Wednesday, June 30, 2010

July Artist, Gabriella Ripley-Phipps - Five Easy Pieces

July 2010:  Five Easy Pieces:
Archiving Gabriella Ripley-Phipps

After you die, how will you be remembered?  If you were to create an archive, a historical record of your existence, what objects would you choose to be remembered by?  What five items would you start with in building your archive?

In 2009, Gabriella asked ten friends to answer these questions by selecting five objects they considered the most important or essential in communicating who they are.  The guests were invited to a dinner party, thrown by Gabriella, and the items were used in an interactive performance.

Now, Gabriella asks herself the same questions and chooses the first five items of her archive.  July 2010, the walls of SubRosa display a simple and incomplete record of Gabriella's life, in five easy pieces.   Through these items (Road Kill, Human Hair, Family Relics, Trash, Receipts, Ink Drawings), a complex existence is simplified while the viewer is invited to construct a comprehensible narrative.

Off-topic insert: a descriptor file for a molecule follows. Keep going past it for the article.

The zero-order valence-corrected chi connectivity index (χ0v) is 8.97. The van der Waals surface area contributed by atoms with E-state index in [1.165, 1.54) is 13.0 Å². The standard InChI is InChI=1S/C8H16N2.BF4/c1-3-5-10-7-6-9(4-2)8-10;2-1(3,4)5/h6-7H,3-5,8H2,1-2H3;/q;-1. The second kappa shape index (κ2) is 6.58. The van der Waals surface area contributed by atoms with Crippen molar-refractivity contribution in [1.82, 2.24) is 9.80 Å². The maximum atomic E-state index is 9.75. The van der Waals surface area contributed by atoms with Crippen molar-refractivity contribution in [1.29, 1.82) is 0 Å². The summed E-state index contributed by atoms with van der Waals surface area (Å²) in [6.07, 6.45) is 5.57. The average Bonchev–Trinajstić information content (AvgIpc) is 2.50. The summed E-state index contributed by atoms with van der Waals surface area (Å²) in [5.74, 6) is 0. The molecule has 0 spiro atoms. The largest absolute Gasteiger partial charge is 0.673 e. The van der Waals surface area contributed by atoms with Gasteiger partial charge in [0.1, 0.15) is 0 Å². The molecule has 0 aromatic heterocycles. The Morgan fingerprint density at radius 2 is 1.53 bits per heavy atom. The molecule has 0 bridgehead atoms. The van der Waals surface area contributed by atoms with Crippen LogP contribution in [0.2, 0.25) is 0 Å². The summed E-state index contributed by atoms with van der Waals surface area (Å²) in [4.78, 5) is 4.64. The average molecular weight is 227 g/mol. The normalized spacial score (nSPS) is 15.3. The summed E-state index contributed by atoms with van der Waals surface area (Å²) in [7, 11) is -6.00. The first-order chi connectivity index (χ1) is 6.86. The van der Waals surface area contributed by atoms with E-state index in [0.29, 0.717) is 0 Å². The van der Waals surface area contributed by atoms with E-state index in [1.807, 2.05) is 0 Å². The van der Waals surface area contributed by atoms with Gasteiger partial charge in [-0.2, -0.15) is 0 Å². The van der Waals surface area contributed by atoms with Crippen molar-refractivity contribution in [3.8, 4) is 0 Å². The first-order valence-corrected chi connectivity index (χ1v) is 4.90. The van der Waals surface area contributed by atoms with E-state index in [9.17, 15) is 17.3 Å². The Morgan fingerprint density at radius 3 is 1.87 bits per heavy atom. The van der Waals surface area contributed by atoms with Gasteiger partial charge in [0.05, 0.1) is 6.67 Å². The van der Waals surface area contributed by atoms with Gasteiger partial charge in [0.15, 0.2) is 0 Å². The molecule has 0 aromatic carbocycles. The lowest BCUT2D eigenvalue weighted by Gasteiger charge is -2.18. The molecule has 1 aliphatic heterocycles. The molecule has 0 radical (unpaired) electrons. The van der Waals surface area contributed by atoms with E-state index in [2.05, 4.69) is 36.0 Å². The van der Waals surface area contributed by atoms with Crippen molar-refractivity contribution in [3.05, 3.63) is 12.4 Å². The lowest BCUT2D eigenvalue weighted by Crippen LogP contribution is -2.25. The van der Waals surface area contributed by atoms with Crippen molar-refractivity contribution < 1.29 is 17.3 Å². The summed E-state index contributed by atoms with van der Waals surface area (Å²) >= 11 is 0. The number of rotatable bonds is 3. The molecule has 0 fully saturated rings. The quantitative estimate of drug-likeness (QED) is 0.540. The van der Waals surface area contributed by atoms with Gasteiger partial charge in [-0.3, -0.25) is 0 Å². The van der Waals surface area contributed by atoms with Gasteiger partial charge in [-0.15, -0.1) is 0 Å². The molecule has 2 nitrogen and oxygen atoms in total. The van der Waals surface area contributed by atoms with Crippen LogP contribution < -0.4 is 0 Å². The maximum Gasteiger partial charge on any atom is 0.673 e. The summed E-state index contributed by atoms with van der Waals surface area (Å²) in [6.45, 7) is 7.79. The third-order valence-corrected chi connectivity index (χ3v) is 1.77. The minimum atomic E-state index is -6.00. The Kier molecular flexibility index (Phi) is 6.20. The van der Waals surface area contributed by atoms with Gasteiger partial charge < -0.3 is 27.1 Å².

SubRosa is honored to offer the work of Gabriella Ripley-Phipps.  Please join us for a show and opening reception:

Five Easy Pieces: 
Archiving Gabriella Ripley-Phipps
July 2nd - August 30th
Artist Reception Friday, July 2, 5-8pm
SubRosa: A Community Space, 703 Pacific at Spruce St

Our identities are tied to and mediated by the physical objects we keep around ourselves.  Objects are bought, worn, used, left on shelves, tacked on walls.  Each object says something about us: who we are/were, what we do, even who we want to be.  A part of our selves is placed into each object, but we do not get to choose how those parts are represented. Our objects hint about an exchange, a moment, or a relationship in the material world.  They evidence a certain time in our lives and point to who we were in that instant. And yet although our objects are entirely specific to each of us, they manage to live beyond us. They invite interpretation; they beg to be aligned cohesively within a narrative that is actually always incomplete. Our selves are created when others look upon our objects and imagine what we are like — our archives are merely guide-posts or suggestions, attempts at self expression in good faith.

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